Overdraft protection policies exceed the limit
According to the CFPB suit, the alleged “trick” involved an application process designed to obscure overdraft fees and make them seem mandatory for new customers opening an account. In fact, banks cannot charge overdraft fees on one-time debit purchases and ATM withdrawals without a consumer’s consent.
And while the prevailing winds in Washington D.C. point to regulatory rollbacks for the banking industry, banks should be aware that claims in lawsuits filed by parties other than regulators continue to evolve, says Kurt Stertz, senior attorney at Wolters Kluwer in St. Cloud, Minn.
“Whereas before there was litigation about banks paying transactions with higher amounts first—which led to more overdrafts—there is now a fair amount of litigation that addresses deposit authorization holds and how they affect overdrafts,” Stertz says.
No matter what D.C. does one way or the other, outside groups will continue to raise the issue. In December, the Pew Charitable Trusts released a report whose title may raise alarm bells: “Consumers Need Protection from Excessive Overdraft Costs.”
The exhaustive report cited statistic after statistic, including one from the CFPB: “Less than one-fifth of account holders—those who incur three or more overdraft fees per year—pay more than 90 percent of all overdraft fees triggered by debit cards, checks, and ACH electronic transactions.”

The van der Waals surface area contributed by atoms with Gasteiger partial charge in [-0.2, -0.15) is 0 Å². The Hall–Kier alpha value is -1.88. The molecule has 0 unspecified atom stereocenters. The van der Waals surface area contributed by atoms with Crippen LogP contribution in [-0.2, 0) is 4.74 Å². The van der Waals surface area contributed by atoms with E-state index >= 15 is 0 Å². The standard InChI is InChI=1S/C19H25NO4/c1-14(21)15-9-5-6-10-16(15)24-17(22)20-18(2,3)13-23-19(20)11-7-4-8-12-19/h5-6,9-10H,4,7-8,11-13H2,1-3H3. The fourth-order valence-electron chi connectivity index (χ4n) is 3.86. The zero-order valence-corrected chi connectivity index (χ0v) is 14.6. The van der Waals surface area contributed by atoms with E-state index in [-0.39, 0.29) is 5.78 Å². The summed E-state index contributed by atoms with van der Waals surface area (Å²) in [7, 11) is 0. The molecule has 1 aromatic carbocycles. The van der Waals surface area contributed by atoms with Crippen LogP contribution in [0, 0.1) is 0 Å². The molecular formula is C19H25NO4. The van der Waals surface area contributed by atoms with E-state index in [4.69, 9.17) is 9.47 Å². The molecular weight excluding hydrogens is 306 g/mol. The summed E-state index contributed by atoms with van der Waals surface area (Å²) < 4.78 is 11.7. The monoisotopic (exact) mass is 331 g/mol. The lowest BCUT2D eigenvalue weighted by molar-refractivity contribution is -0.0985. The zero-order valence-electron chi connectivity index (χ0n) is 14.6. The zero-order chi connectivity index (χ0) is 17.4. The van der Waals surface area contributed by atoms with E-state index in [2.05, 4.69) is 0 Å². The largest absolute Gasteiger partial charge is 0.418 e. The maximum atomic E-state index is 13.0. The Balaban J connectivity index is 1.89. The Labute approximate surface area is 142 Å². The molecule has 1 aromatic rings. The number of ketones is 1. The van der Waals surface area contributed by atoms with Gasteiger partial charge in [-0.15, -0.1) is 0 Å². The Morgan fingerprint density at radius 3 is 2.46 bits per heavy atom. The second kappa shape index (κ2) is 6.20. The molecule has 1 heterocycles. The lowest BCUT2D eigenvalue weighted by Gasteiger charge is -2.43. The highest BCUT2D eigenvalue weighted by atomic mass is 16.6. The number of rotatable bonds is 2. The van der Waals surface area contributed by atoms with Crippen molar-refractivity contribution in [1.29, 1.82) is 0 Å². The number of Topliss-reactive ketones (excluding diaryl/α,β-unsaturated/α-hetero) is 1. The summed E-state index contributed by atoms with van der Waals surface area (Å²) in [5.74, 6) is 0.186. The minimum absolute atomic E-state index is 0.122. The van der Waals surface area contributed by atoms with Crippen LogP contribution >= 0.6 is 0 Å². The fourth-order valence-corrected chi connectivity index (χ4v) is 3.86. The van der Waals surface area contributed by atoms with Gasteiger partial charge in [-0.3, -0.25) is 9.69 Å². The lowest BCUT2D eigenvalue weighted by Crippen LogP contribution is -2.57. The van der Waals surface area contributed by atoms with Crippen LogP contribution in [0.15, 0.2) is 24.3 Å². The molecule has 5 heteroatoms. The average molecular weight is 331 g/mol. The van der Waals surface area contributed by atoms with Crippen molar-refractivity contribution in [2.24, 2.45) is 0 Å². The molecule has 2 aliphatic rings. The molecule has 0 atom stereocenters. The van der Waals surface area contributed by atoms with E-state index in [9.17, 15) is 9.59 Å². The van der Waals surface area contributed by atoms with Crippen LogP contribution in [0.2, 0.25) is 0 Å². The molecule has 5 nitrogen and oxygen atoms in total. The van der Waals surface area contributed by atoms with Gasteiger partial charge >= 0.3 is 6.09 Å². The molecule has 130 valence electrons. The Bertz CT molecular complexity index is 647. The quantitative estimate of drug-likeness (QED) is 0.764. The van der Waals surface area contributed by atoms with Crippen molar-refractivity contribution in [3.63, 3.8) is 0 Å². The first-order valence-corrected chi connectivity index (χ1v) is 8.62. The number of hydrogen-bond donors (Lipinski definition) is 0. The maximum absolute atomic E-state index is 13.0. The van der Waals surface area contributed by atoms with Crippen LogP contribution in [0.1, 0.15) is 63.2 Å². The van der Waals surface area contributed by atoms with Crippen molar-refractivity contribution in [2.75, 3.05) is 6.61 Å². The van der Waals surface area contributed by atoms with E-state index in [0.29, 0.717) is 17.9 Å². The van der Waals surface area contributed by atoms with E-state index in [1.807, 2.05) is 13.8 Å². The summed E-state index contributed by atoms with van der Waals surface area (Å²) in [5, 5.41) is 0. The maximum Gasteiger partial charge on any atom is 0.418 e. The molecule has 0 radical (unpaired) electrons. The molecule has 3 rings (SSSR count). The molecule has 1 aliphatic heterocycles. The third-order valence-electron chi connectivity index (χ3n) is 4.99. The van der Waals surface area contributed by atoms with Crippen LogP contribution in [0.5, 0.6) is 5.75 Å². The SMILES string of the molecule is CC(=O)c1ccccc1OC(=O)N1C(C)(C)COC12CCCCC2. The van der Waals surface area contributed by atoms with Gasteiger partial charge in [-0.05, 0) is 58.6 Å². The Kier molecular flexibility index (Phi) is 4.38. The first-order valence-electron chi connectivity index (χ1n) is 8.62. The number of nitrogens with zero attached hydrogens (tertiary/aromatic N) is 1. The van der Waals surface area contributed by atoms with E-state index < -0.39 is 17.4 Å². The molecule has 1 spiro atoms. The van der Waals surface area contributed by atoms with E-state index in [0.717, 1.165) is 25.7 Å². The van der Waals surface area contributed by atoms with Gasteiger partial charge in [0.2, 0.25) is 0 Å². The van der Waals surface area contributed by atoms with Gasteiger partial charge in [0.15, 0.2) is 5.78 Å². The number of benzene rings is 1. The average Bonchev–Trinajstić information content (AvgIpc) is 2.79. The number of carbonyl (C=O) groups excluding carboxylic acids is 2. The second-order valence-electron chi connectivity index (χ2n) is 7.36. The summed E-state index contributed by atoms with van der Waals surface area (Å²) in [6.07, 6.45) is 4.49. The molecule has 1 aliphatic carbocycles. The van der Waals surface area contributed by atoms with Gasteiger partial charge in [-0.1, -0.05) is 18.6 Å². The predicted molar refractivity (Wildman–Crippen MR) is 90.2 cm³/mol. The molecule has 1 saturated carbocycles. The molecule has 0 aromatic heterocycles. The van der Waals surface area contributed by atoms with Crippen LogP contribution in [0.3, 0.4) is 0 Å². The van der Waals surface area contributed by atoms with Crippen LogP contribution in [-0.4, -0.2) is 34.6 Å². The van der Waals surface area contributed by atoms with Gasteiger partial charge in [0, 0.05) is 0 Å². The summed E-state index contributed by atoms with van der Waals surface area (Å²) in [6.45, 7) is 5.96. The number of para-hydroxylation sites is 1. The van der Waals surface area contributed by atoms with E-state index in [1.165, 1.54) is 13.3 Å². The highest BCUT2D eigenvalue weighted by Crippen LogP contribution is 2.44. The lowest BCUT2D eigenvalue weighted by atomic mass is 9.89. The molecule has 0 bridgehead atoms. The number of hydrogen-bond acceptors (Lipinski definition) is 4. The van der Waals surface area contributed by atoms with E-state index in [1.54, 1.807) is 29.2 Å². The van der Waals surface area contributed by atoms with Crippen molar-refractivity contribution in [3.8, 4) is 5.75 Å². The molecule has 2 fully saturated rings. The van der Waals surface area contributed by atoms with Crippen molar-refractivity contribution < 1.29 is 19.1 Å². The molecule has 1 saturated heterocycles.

That one-fifth, the Pew report notes, “generally have incomes below the U.S. average, and overdraft fees consumed nearly a full week’s worth of their household incomes on average during the past year.”
For now, provisions in the opt-in requirements for overdraft programs that involve ATMs and debit cards highlight growing industry awareness of the issue. If customers commit frequent overdrafts, banks must now notify them that financial counseling is available to help with money management, says Kevin Kane, founder and president of Financial Regulatory Consulting Inc. in New York City.
“The regulation has actually moved in the direction of protecting customers from themselves,” Kane says. “Now at least with ATMs and debit cards, a customer has to opt-in for the service. Second, a bank is now required to offer financial counseling if a customer has too many overdrafts.”
Meanwhile, other issues continue to impact the regulatory landscape as it pertains to overdrafts.
For starters, regulators worry about the accuracy of overdraft protection marketing disclosures. In particular, this becomes an issue if banks erroneously lead people to believe that all of their overdrafts would be paid—when, in fact, banks have discretionary approval.
This ranks among many ongoing concerns for regulators as outlined more than a decade ago in 2005 interagency guidance, which also cautions that overdraft programs aren’t marketed as short-term credit. Another hot topic involves the continuous fees customers rack up if they stay overdrawn for a certain number of days.